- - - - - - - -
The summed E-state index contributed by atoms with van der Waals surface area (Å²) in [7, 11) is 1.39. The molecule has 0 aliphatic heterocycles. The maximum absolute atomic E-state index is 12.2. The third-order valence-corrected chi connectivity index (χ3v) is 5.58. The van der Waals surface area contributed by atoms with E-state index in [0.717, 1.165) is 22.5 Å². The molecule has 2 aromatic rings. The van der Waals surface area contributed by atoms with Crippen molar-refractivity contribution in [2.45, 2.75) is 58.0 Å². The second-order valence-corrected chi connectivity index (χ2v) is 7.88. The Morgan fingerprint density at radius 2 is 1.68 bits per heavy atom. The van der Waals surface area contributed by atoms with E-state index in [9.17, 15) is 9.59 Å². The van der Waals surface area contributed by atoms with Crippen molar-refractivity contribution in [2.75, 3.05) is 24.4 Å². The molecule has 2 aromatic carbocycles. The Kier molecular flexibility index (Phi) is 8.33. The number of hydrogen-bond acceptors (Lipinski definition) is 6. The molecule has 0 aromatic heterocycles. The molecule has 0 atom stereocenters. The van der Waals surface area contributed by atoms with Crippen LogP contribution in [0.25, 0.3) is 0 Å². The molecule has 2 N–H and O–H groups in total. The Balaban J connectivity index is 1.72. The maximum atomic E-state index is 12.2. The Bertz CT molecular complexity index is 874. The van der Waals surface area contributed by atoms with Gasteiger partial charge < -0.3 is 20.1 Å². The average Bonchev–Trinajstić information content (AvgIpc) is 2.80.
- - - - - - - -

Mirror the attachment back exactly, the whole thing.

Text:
The summed E-state index contributed by atoms with van der Waals surface area (Å²) in [7, 11) is 1.39. The molecule has 0 aliphatic heterocycles. The maximum absolute atomic E-state index is 12.2. The third-order valence-corrected chi connectivity index (χ3v) is 5.58. The van der Waals surface area contributed by atoms with E-state index in [0.717, 1.165) is 22.5 Å². The molecule has 2 aromatic rings. The van der Waals surface area contributed by atoms with Crippen molar-refractivity contribution in [2.45, 2.75) is 58.0 Å². The second-order valence-corrected chi connectivity index (χ2v) is 7.88. The Morgan fingerprint density at radius 2 is 1.68 bits per heavy atom. The van der Waals surface area contributed by atoms with E-state index in [9.17, 15) is 9.59 Å². The van der Waals surface area contributed by atoms with Crippen molar-refractivity contribution in [2.75, 3.05) is 24.4 Å². The molecule has 2 aromatic carbocycles. The Kier molecular flexibility index (Phi) is 8.33. The number of hydrogen-bond acceptors (Lipinski definition) is 6. The molecule has 0 aromatic heterocycles. The molecule has 0 atom stereocenters. The van der Waals surface area contributed by atoms with Crippen LogP contribution in [0.25, 0.3) is 0 Å². The molecule has 2 N–H and O–H groups in total. The Balaban J connectivity index is 1.72. The maximum atomic E-state index is 12.2. The Bertz CT molecular complexity index is 874. The van der Waals surface area contributed by atoms with Gasteiger partial charge < -0.3 is 20.1 Å². The average Bonchev–Trinajstić information content (AvgIpc) is 2.80.